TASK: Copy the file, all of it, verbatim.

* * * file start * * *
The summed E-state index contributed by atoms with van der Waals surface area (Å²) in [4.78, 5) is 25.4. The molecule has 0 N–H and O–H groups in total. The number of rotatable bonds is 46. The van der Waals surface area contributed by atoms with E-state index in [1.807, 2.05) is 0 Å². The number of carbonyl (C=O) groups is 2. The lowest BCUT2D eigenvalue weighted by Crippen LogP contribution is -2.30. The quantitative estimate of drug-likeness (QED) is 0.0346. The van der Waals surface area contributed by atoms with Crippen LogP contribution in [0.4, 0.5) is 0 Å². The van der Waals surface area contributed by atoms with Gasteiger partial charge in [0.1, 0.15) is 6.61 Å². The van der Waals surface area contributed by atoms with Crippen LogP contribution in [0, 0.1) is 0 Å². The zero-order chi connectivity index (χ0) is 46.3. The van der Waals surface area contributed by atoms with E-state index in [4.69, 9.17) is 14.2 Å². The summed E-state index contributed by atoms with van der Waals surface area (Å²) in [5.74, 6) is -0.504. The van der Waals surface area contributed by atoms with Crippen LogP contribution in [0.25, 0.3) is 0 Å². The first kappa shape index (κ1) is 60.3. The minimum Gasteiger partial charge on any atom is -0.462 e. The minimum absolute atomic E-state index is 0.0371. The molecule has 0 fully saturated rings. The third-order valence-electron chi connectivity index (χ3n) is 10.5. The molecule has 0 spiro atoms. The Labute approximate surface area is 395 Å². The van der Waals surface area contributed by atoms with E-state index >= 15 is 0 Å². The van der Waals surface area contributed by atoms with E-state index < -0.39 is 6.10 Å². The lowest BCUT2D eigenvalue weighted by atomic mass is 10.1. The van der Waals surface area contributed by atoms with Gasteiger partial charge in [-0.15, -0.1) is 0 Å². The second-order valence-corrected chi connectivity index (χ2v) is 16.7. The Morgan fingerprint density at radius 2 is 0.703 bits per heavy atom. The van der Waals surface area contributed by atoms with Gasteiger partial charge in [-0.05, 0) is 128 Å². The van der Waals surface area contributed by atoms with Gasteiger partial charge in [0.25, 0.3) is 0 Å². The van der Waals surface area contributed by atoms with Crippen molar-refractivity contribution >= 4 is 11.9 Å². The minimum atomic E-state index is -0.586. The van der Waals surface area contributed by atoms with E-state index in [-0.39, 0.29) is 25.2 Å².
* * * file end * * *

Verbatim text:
The summed E-state index contributed by atoms with van der Waals surface area (Å²) in [4.78, 5) is 25.4. The molecule has 0 N–H and O–H groups in total. The number of rotatable bonds is 46. The van der Waals surface area contributed by atoms with E-state index in [1.807, 2.05) is 0 Å². The number of carbonyl (C=O) groups is 2. The lowest BCUT2D eigenvalue weighted by Crippen LogP contribution is -2.30. The quantitative estimate of drug-likeness (QED) is 0.0346. The van der Waals surface area contributed by atoms with Crippen LogP contribution in [0.4, 0.5) is 0 Å². The van der Waals surface area contributed by atoms with Gasteiger partial charge in [0.1, 0.15) is 6.61 Å². The van der Waals surface area contributed by atoms with Crippen LogP contribution in [0, 0.1) is 0 Å². The zero-order chi connectivity index (χ0) is 46.3. The van der Waals surface area contributed by atoms with E-state index in [4.69, 9.17) is 14.2 Å². The summed E-state index contributed by atoms with van der Waals surface area (Å²) in [5.74, 6) is -0.504. The van der Waals surface area contributed by atoms with Crippen LogP contribution in [0.25, 0.3) is 0 Å². The first kappa shape index (κ1) is 60.3. The minimum Gasteiger partial charge on any atom is -0.462 e. The minimum absolute atomic E-state index is 0.0371. The molecule has 0 fully saturated rings. The third-order valence-electron chi connectivity index (χ3n) is 10.5. The molecule has 0 spiro atoms. The Labute approximate surface area is 395 Å². The van der Waals surface area contributed by atoms with E-state index >= 15 is 0 Å². The van der Waals surface area contributed by atoms with E-state index < -0.39 is 6.10 Å². The lowest BCUT2D eigenvalue weighted by atomic mass is 10.1. The van der Waals surface area contributed by atoms with Gasteiger partial charge in [-0.15, -0.1) is 0 Å². The second-order valence-corrected chi connectivity index (χ2v) is 16.7. The Morgan fingerprint density at radius 2 is 0.703 bits per heavy atom. The van der Waals surface area contributed by atoms with Gasteiger partial charge in [-0.05, 0) is 128 Å². The van der Waals surface area contributed by atoms with Gasteiger partial charge in [0.25, 0.3) is 0 Å². The van der Waals surface area contributed by atoms with Crippen molar-refractivity contribution >= 4 is 11.9 Å². The minimum atomic E-state index is -0.586. The van der Waals surface area contributed by atoms with E-state index in [-0.39, 0.29) is 25.2 Å².